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Self-administration by female rats of low doses of nicotine alone vs. nicotine in tobacco smoke extract.

Authors
  • Levin, Edward D1
  • Wells, Corinne2
  • Pace, Caroline2
  • Abass, Grant2
  • Hawkey, Andrew2
  • Holloway, Zade2
  • Rezvani, Amir H2
  • Rose, Jed E2
  • 1 Department of Psychiatry and Behavioral Sciences, Duke University School of Medicine, Durham, NC, USA. Electronic address: [email protected]
  • 2 Department of Psychiatry and Behavioral Sciences, Duke University School of Medicine, Durham, NC, USA.
Type
Published Article
Journal
Drug and alcohol dependence
Publication Date
Sep 24, 2021
Volume
228
Pages
109073–109073
Identifiers
DOI: 10.1016/j.drugalcdep.2021.109073
PMID: 34600263
Source
Medline
Keywords
Language
English
License
Unknown

Abstract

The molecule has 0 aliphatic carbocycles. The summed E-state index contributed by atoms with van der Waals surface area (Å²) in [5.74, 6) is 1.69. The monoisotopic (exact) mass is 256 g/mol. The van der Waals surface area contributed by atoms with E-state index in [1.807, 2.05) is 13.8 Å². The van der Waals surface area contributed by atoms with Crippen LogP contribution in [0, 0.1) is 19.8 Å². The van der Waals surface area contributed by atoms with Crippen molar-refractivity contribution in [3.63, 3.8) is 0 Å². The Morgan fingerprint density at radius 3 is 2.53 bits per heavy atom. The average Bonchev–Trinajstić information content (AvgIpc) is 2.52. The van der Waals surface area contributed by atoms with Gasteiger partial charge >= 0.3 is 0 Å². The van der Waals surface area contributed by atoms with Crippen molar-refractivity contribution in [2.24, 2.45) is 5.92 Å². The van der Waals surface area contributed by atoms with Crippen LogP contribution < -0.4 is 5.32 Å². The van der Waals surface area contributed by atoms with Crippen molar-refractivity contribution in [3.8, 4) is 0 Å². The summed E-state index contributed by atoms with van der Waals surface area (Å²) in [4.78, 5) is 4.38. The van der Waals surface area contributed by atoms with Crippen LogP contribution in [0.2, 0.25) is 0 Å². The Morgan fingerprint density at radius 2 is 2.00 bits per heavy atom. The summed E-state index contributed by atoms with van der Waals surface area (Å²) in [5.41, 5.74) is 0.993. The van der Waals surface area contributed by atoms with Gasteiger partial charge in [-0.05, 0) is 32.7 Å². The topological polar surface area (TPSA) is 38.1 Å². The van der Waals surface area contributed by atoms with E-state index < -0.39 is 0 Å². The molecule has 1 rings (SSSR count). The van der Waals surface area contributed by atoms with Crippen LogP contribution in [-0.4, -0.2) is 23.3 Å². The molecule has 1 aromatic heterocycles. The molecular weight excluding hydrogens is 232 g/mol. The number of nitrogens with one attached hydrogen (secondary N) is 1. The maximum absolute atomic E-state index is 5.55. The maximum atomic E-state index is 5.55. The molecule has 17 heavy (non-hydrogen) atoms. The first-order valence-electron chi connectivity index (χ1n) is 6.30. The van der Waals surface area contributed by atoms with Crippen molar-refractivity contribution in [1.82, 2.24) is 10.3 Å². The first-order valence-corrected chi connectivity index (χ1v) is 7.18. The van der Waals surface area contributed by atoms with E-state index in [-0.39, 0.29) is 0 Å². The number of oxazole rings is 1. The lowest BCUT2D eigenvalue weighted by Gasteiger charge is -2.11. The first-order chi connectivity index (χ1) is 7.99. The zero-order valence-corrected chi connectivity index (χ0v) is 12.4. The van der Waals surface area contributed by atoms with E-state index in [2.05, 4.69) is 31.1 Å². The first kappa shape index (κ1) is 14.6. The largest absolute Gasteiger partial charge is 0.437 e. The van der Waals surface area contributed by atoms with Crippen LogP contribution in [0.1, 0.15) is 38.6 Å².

Nicotine has reinforcing effects, but there are thousands of other compounds in tobacco, some of which might interact with nicotine reinforcement. This rat study was conducted to determine if nicotine self-administration is altered by co-administration of the complex mixture of compounds in tobacco smoke extract (TSE). Female Sprague-Dawley rats were tested for self-administration of low doses of nicotine (3 or 10 µg/kg/infusion) at three different rates of reinforcement (FR1, FR3 and FR5) over three weeks either alone or together with the complex mixture of tobacco smoke extract (TSE). Rats self-administering 3 µg/kg/infusion of nicotine alone showed a rapid initiation on an FR1 schedule, but declined with FR5. Rats self-administering nicotine in TSE acquired self-administration more slowly, but increased responding over the course of the study. With 10 µg/kg/infusion rats self-administered significantly more nicotine alone than rats self-administering the same nicotine dose in TSE. Rats self-administering nicotine alone took significantly more infusions with the 10 than the 3 µg/kg/infusion dose, whereas rats self-administering nicotine in TSE did not. Nicotine in TSE led to a significantly greater locomotor hyperactivity at a dose of 0.1 mg/kg compared to rats that received nicotine alone. Rats self-administering nicotine alone had significantly more responding on the active vs. inactive lever, but rats self-administering the same nicotine doses in TSE did not. Self-administration of nicotine in a purer form appears to be more clearly discriminated and dose-related than nicotine self-administered in the complex mixture of TSE. Copyright © 2021 Elsevier B.V. All rights reserved.

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